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29 Estimation of unemployment at local authority level BACKGROUND Unemployment is a key indicator and is used for policy making and resource allocation Official UK measure of unemployment follows the International Labour Organisation Definition (ILO) ILO unemployment is estimated via the Labour Force Survey (national level) Small (local) sample sizes in the LFS for some areas

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30 Features of Labour Force Survey A rotating panel survey –Roughly 60,000 households surveyed each quarter –Each household remains in sample for 5 quarters (waves 1 to 5) then drops out Waves 1 and 5 respondents for last four quarters used to obtain an annual ‘local labour force survey’ dataset of about 90,000 independent households. Unclustered survey design – giving a sample in each LAD.

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31 Features of unemployment modelling Unclustered LFS design means –direct estimates available for each LAD –availability of estimated random area terms in LAD estimation However –low precision of direct survey estimates due to small sample sizes –need for better precision model-based estimates Availability of a highly correlated covariate – number of claimants of unemployment benefit/job seekers allowance –Eliminates need for model fitting to a range of possible covariates on each occasion.

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32 The small area estimation model A LOGISTIC multilevel model by local authority (d) and six age/sex classes (i). It relates the probability p di of an individual to be unemployed. Response variable: proportion of unemployed individuals in LFS in age/sex class of local authority (logit transformed). Covariate data Benefit data: the logit of the claimant proportion of job seekers allowance in each age/sex class within each local authority and also for overall age/sex classes; The age/sex class: male/female for age groups (16 to 24; 25 to 49; 50 and over) Geographical region: the 12 government office regions (GOR) ONS area classification : 7 categories under the National Statistics Area Classification for Local Authorities

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33 The model used to link p id with the auxiliary data is a Binomial linear mixed model with a logistic link function Area random effect

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34 Estimator from model The model-based estimator of proportion unemployed in each age/sex group of each LAD is then given after fitting model by : Note the use of the term in the estimator as it is now available for each LAD.

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35 Model has estimated a proportion at each age/sex group This is converted into an estimate of unemployment level at each LAD by : –multiplying each proportion estimate by the LFS estimate of population unsampled –adding those sampled and found unemployed –summing the age/sex group estimates Final Estimator for unemployment level for area d is: Model-based estimate for Unemployment 6 age-sex groups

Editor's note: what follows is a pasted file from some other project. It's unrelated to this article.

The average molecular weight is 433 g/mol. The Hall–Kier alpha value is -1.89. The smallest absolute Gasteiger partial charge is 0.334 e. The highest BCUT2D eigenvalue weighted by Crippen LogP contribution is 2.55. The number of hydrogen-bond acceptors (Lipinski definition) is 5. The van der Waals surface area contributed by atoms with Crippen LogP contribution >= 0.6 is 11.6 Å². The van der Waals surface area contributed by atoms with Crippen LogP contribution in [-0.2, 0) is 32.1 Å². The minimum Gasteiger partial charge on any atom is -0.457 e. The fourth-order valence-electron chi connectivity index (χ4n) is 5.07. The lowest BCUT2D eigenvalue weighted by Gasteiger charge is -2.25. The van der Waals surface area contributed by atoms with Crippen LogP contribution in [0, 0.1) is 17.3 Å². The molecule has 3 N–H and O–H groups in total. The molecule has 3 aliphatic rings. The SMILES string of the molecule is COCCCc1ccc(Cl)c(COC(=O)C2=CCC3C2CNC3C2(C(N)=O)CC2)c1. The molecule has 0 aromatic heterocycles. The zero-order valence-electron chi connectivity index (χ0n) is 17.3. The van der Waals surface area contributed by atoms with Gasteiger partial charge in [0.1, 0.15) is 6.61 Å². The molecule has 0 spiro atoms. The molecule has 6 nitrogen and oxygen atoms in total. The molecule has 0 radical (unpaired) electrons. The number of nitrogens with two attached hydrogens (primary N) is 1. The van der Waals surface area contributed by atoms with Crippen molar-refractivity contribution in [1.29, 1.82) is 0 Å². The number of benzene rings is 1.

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36 LAD Estimation of unemployment rate The estimate of unemployment rate is obtained using model-based estimate of unemployment level and the direct estimate of employment : Direct survey estimate of Employment Model-based estimate of Unemployment

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37 Precision of Estimates The mean squared error (MSE) for the unemployment level estimates in LAD d is given by several components G 1 and G 2 come from the uncertainty in estimating the coefficients and u in the model G 3 arises because we have estimated the variance of u G 4 is necessary because the model estimates actual values rather than means G 5 is the additional variance component due the estimation of population size in each LAD

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38 Unemployment estimates publication The standard errors of the model based estimates found to be smaller than the corresponding direct standard errors in each LAD. Model-based estimates have been accredited as National Statistics and now published quarterly in Labour Market statistics releases. (http://www.statistics.gov.uk/StatBase/Product.asp?vlnk=14160)

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39 3. Developments in progress Labour Market area –Consistent estimation of all three labour market states: - employed, not economically active, unemployed –Currently… Local Authority labour market estimates are: Model-based estimates for unemployment Direct survey estimates for economically inactivity and employment figures Now developing a multivariate model to estimate concurrently number of unemployed, employed and economic inactive people by local authority